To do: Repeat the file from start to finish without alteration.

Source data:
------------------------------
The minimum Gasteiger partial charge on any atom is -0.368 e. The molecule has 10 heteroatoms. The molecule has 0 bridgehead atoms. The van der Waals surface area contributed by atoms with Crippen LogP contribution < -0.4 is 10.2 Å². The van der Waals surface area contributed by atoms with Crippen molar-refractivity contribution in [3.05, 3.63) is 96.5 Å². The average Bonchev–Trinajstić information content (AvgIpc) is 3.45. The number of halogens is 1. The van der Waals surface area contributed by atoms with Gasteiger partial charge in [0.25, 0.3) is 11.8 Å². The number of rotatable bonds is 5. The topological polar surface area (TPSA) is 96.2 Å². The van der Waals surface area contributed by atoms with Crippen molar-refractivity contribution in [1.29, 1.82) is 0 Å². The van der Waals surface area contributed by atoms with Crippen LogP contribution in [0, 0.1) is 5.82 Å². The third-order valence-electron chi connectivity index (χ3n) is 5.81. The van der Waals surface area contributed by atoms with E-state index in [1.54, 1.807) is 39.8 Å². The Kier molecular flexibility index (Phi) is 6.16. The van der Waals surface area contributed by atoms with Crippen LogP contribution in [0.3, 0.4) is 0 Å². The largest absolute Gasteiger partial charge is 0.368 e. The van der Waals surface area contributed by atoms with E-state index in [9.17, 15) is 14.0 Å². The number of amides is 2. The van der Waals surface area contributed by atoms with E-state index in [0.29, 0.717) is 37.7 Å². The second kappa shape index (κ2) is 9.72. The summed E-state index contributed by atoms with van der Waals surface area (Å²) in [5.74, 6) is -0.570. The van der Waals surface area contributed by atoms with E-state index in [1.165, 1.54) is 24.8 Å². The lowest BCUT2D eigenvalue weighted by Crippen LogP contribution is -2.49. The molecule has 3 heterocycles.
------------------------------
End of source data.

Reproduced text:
The minimum Gasteiger partial charge on any atom is -0.368 e. The molecule has 10 heteroatoms. The molecule has 0 bridgehead atoms. The van der Waals surface area contributed by atoms with Crippen LogP contribution < -0.4 is 10.2 Å². The van der Waals surface area contributed by atoms with Crippen molar-refractivity contribution in [3.05, 3.63) is 96.5 Å². The average Bonchev–Trinajstić information content (AvgIpc) is 3.45. The number of halogens is 1. The van der Waals surface area contributed by atoms with Gasteiger partial charge in [0.25, 0.3) is 11.8 Å². The number of rotatable bonds is 5. The topological polar surface area (TPSA) is 96.2 Å². The van der Waals surface area contributed by atoms with Crippen molar-refractivity contribution in [1.29, 1.82) is 0 Å². The van der Waals surface area contributed by atoms with Crippen LogP contribution in [0, 0.1) is 5.82 Å². The third-order valence-electron chi connectivity index (χ3n) is 5.81. The van der Waals surface area contributed by atoms with E-state index in [1.54, 1.807) is 39.8 Å². The Kier molecular flexibility index (Phi) is 6.16. The van der Waals surface area contributed by atoms with Crippen LogP contribution in [0.3, 0.4) is 0 Å². The largest absolute Gasteiger partial charge is 0.368 e. The van der Waals surface area contributed by atoms with E-state index in [9.17, 15) is 14.0 Å². The number of amides is 2. The van der Waals surface area contributed by atoms with E-state index in [0.29, 0.717) is 37.7 Å². The second kappa shape index (κ2) is 9.72. The summed E-state index contributed by atoms with van der Waals surface area (Å²) in [5.74, 6) is -0.570. The van der Waals surface area contributed by atoms with E-state index in [1.165, 1.54) is 24.8 Å². The lowest BCUT2D eigenvalue weighted by Crippen LogP contribution is -2.49. The molecule has 3 heterocycles.